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U-46’s Sanders given new, extended contract

By Seth Hancock
  School District U-46 CEO Tony Sanders was given a 3 percent pay raise under a five-year contract approved by the Board of Education at its meeting on Monday, March 4.
  The board voted 6-1 for the contract. Board member Jeanette Ward, who attended the meeting via phone, voted no citing the contract’s length.
  The contract renewal comes despite over a year remaining on Sanders’ current contract which was set to end on June 30, 2020.
  This new pact runs through June 30, 2024 and gives an over $7,000 increase in base salary to $241,679. Donna Smith, the board’s president, said “any increase in base salary will be based on the performance indicators set forth.”
  Along with benefits like health insurance and pension contributions, Sanders will be reimbursed for any coursework taken to achieve his superintendent’s certification. Sanders, who was previously the chief of staff under former Superintendent Jose Torres, has worked for U-46 for 12 years and was promoted to CEO in 2014 despite not holding the necessary credentials to be superintendent required by the state.
  U-46 paid up to $70,000 a year for a part-time interim superintendent to sign documents as Sanders was not allowed to until state legislation, House Bill 4301, took effect in 2017 that granted special treatment to U-46 alone to hire a CEO without the necessary superintendent’s credentials.
  Ward, who agreed with her colleagues who called the goals in the new contract “robust,” said the length of this contract ties the hands of future boards. The upcoming April 2 elections will include four of seven U-46 board seats.
  “I was ok for the contract to go to 2022 which I believe is when the state law ends allowing us to have a CEO,” Ward said. “I just didn’t feel we should tie the hands of future boards all the way to 2024, though I do appreciate the discussions that we had. They were productive, and I do think Tony’s doing a good job.”
  Under HB4301, U-46 was allowed to hire a CEO “for a period of 5 years” but could be reappointed “after the 5-year period if the chief executive officer has made substantial progress towards a standard or alternative administrative license.”
  If Sanders does not receive his superintendent’s certification soon, U-46 could lose it’s state exemption as HB4301 requires an enrollment of at least 35,000 students. U-46, which has lost nearly 2,000 students since 2014, projects enrollment to decline to 35,345 by the 2021-2022 school year.
  Smith called the goals of the contract “lofty” and “robust,” and board member Sue Kerr said “the entire board worked very hard on these goals and had a lot of discussions” and called the agreement “a challenging but a good contract for the district.”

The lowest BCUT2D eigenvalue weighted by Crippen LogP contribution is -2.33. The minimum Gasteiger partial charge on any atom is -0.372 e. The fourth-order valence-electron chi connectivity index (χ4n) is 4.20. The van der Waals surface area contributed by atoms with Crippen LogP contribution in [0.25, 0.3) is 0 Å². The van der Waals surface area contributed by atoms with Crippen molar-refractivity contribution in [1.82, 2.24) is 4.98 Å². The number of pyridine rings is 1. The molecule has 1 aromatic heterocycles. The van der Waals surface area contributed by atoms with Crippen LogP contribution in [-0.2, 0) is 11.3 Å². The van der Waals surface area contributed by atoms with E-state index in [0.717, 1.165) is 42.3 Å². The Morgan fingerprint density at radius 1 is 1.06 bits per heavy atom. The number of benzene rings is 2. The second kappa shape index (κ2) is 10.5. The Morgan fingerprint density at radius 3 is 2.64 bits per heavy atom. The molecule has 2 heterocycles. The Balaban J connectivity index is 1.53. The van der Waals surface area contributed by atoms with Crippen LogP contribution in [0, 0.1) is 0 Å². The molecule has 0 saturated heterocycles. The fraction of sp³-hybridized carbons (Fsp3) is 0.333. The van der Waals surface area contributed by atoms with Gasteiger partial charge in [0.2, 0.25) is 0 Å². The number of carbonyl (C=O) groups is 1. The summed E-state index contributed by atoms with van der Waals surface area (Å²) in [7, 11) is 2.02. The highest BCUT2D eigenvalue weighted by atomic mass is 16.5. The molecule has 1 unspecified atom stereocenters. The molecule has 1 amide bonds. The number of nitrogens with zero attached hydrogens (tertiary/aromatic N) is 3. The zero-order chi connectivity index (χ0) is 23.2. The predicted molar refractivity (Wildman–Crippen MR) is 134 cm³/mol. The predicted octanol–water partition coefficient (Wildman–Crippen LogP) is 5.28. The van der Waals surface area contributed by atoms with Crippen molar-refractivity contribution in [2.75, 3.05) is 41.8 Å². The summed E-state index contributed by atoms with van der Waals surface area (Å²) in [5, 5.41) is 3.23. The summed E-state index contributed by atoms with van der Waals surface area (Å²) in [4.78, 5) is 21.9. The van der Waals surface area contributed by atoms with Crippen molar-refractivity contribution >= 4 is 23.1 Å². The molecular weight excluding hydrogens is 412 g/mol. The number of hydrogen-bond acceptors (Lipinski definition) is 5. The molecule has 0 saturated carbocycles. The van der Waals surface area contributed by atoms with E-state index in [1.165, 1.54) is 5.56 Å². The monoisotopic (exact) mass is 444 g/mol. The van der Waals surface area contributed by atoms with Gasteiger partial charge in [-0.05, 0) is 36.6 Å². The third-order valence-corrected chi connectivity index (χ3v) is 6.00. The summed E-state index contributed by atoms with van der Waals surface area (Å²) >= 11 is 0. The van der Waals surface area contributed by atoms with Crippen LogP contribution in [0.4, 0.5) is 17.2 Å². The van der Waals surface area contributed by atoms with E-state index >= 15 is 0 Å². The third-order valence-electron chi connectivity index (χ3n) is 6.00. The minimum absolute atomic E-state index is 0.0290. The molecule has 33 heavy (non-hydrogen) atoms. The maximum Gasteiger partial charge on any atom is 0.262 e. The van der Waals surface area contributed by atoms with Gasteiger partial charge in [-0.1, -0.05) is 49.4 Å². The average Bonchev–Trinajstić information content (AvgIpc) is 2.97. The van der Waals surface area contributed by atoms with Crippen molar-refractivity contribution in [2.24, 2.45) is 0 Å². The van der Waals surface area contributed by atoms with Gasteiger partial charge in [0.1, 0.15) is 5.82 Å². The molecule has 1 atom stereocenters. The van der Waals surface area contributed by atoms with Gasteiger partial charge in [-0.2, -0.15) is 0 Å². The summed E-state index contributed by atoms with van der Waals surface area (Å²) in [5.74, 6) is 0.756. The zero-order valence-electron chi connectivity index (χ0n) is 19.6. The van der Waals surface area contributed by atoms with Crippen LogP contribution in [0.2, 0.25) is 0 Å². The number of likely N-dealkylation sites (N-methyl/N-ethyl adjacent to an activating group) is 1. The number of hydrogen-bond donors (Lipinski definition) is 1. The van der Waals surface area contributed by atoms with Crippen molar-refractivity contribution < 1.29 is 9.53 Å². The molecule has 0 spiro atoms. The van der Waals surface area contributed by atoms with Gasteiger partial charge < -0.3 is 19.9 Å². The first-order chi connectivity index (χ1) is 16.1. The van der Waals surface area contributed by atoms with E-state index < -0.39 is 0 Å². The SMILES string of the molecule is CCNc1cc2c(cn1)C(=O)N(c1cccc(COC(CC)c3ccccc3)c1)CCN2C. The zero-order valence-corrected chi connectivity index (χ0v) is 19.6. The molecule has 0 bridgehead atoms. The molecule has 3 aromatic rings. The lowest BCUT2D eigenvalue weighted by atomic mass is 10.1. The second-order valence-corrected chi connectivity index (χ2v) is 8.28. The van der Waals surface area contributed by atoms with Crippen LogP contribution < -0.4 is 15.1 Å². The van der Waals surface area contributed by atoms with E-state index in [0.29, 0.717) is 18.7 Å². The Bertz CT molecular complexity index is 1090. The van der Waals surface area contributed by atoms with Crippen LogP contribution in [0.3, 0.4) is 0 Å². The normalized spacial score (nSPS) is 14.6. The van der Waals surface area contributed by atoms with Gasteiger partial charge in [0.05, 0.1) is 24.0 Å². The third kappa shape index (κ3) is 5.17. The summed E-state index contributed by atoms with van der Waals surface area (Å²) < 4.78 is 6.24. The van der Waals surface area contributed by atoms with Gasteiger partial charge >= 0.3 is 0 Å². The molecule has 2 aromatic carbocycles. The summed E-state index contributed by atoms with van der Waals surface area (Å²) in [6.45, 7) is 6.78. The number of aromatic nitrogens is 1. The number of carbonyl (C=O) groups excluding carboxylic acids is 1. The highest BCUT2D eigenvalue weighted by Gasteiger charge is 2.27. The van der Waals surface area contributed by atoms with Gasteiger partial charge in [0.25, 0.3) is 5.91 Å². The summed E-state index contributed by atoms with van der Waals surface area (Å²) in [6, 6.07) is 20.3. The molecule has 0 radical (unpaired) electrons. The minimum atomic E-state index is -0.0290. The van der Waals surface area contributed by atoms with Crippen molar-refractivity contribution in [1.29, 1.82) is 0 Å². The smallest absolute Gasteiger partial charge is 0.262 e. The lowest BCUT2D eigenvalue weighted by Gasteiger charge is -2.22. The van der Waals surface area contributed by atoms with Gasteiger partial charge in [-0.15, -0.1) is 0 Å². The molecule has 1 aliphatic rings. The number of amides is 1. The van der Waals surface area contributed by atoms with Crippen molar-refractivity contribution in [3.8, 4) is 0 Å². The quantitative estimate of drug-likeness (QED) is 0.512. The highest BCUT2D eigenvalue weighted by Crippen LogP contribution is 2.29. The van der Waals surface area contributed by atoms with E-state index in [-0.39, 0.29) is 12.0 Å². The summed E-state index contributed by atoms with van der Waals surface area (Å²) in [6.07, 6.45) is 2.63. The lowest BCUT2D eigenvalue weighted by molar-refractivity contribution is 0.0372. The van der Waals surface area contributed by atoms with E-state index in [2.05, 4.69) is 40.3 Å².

Board member John Devereux said Sanders has “done a, we believe, a good job which we certainly appreciate. I believe that’s a very widely held opinion across the district.”
  “What this board really wanted to do in those goals was to provide enough concrete measures, and that was an operative word measures, so that he would find the next steps as opposed to saying you know ‘working really hard or some nebulous comments like that,’” said board member Phil Costello who said it does give future boards “latitude” to develop steps toward progress.
  “We’re fortunate enough to have a school district with a lot of great administrators, but we need progress and we know that there’s a lot of room to grow,” Costello added. “And I think that’s what this set of goals accomplishes.”
  The agreement includes 13 goals, three of which are priority including “implement a plan to increase proficiency and measurable growth” for kindergarten through sixth grade students in math, to present a “plan to measure and increase number of teachers and students feeling safe in school” and to review and make recommendations regarding facility utilization and board vision (boundary changes/facility utilization; closing and/or replacing oldest facilities; additional school choice opportunities; transitioning to middle school model of sixth through eighth grade; other necessary steps to support board’s vision).
  The goals include year-to-year targets for identifying and implementing plans and reporting results, but no goals are set with regards to achieving any target results.
  The remaining goals include continuous school improvement, educational pathways, curriculum enhancements, early childhood, multi-tier systems of support, professional development, best practice sharing, board vision communication, investment plan for the so-called “evidence-based” funding formula from the state and developing an equity plan.
  The contract approval came on the same night the board unanimously approved the honorable dismissal of 49 teachers which Ann Chan, assistant superintendent for human resources, said includes “part time positions, one semester, one year only and temporary instructional staff.”
  Kerr asked if the 49 teachers knew they were going to be dismissed which Chan said “in the offer letter it stated that these positions are for the remainder of the school year.”




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